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Leaders as Strong Public Speakers
Have you ever had a boss that wasn’t very articulate? He was often quiet and kept to himself. When he did have something to say, you often couldn’t follow due to his mumbling, incongruent sentences, or even elevated vocabulary. Oh, you nodded your head in agreement, but the conversation got you nowhere, and did nothing for your motivation.
As a leader, it’s important that you are able to communicate with your employees/followers in a way that is clear, concise and motivating.
A strong public address should do the following:
You should reinforce the values of your company – what your stand for, why you exist, your ultimate goal. Convey these values in a way that your staff feels like a part of something big.
As a business owner, you often address your whole staff to let them know that changes are being made and new things are happening. Your attitude about those changes will be reflected by your employees. Encourage them to get excited about new ideas, after all, you are.
You should be informative, letting everyone know what steps will be taken to reach the company’s new goals and implement the new ideas. Open yourself up to questions and be prepared ahead of time to answer any and everything they may throw your way.
Your words should leave your staff inspired to get involved. This is the key element to motivating your employees – give them a reason to want to do more.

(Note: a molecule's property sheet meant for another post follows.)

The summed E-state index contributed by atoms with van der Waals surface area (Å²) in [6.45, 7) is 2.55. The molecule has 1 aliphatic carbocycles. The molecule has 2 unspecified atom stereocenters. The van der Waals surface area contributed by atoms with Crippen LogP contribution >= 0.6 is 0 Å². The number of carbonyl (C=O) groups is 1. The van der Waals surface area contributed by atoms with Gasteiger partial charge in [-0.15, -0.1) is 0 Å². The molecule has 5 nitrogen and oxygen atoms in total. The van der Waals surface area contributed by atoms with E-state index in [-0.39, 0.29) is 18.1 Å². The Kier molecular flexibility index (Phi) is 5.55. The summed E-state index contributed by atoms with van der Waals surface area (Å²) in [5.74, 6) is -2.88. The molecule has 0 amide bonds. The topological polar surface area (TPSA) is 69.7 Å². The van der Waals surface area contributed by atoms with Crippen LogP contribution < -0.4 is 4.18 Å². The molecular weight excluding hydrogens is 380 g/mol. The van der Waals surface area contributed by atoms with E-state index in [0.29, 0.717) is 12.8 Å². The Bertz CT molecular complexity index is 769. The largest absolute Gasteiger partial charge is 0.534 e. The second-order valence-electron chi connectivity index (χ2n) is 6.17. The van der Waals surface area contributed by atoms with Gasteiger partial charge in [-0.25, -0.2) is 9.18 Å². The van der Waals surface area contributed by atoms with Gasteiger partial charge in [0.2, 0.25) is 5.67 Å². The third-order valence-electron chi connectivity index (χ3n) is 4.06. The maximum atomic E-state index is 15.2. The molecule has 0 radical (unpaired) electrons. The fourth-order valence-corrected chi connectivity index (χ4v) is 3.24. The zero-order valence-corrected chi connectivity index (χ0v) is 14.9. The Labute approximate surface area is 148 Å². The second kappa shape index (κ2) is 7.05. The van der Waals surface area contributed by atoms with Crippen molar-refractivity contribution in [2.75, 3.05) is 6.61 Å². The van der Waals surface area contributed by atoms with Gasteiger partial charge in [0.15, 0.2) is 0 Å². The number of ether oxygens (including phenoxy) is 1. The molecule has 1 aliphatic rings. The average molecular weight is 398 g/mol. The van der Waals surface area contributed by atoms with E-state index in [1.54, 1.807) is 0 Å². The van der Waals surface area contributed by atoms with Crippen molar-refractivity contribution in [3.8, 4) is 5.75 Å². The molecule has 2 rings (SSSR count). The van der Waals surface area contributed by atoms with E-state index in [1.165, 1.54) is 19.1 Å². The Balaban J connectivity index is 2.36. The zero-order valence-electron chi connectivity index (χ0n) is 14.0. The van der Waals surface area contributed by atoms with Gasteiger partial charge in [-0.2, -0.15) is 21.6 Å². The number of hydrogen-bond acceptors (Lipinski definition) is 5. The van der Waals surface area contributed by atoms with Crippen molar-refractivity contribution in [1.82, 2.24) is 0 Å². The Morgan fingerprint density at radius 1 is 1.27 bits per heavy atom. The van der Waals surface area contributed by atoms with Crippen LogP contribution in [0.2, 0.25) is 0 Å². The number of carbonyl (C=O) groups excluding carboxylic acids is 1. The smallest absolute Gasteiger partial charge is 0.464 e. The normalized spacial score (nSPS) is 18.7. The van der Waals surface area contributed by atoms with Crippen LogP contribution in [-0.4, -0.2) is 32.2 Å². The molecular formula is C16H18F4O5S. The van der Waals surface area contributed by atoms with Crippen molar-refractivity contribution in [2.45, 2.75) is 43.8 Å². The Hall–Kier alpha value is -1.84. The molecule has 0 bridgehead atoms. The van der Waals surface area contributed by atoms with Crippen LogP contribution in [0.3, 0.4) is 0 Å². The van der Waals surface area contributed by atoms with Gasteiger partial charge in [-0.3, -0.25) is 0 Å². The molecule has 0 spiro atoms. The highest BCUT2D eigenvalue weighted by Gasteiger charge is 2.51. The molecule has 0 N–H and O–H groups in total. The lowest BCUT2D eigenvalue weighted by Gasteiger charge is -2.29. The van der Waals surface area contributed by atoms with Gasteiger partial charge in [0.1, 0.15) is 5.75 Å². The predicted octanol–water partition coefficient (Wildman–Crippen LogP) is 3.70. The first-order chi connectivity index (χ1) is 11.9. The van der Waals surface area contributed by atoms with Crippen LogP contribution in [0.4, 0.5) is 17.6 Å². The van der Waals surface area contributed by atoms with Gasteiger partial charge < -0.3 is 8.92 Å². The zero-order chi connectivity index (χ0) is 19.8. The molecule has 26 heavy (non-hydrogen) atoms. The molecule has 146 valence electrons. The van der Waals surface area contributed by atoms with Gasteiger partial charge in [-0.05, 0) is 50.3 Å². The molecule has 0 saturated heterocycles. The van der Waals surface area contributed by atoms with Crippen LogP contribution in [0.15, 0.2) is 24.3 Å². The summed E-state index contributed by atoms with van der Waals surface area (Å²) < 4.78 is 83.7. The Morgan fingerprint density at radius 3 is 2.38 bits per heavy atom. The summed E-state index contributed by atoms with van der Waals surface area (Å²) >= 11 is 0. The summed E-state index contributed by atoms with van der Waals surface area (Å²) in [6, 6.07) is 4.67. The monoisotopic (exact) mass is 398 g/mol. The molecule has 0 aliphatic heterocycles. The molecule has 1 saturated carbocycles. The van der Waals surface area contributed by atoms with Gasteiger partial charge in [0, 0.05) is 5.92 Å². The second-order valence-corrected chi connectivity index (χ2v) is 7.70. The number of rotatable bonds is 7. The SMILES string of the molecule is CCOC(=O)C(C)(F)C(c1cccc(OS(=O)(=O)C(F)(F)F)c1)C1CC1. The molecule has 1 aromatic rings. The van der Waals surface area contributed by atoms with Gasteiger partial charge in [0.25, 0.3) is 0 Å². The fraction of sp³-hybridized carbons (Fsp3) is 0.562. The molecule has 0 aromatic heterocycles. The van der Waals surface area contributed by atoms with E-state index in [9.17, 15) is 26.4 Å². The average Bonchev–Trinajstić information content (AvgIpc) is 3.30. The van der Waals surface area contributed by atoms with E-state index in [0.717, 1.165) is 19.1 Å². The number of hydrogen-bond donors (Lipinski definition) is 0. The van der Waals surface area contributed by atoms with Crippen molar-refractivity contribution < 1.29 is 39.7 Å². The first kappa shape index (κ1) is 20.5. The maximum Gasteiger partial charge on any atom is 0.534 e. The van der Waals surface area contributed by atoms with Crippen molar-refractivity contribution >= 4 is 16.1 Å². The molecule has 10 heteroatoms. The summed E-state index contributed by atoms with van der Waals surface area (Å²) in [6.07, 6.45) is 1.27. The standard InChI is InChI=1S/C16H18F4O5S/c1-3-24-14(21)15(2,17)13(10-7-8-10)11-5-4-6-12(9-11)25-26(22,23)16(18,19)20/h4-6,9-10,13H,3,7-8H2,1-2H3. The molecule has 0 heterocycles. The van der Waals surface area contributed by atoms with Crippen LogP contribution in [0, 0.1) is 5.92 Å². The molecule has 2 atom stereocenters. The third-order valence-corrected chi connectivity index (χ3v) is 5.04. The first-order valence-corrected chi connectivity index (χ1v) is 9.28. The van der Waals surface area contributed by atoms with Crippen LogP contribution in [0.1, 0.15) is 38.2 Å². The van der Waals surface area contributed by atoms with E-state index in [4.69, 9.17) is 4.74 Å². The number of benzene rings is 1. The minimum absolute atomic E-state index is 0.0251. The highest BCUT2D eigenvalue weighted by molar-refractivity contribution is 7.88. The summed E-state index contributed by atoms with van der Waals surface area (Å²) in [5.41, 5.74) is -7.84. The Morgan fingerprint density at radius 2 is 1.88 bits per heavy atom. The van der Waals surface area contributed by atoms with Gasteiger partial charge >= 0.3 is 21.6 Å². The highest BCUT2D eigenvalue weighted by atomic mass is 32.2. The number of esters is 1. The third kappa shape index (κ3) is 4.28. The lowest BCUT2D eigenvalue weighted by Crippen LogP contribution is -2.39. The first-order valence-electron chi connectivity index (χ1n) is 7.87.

You may be asking yourself how to accomplish these things in your speech, especially if you don’t find yourself to be the strongest public speaker. There are three essential elements to a strong public speech:
• Use common and simple language – don’t try and dress it up with big, eloquent words. You’ll go over people’s heads, they won’t understand what you’re trying to say, and they’ll be annoyed by what seems like an attempt to be better than them.
• Create a theme – Find a phrase that embodies what you’re trying to say to your employees and repeat it throughout your speech. Repetition, when done correctly, can help to inspire (think Martin Luther King, Jr’s “I Have a Dream” speech).
• Use personal stories – Personalize your speech and connect more directly with your staff but implementing personal stories. How have/will these new concepts or changes effect you? Have you ever been in your staff’s shoes? Tell them how you dealt with the same situation, etc. Connecting with your staff will help to improve your relationship with them, as well as help them to get motivated.
If all else fails and you really don’t feel like you can pull off a strong address to your staff, trying getting some coaching in this area. There are plenty of resources out there, seminars, classes (including acting classes), one-on-one coaches, that can help you.
Related Small Business Buzz Posts:
Inspire Your Employees
Brainstorming Motivation for Your Employees
What Makes Women Entrepreneurs Different from Men?
Acknowledging Those Who Make a Difference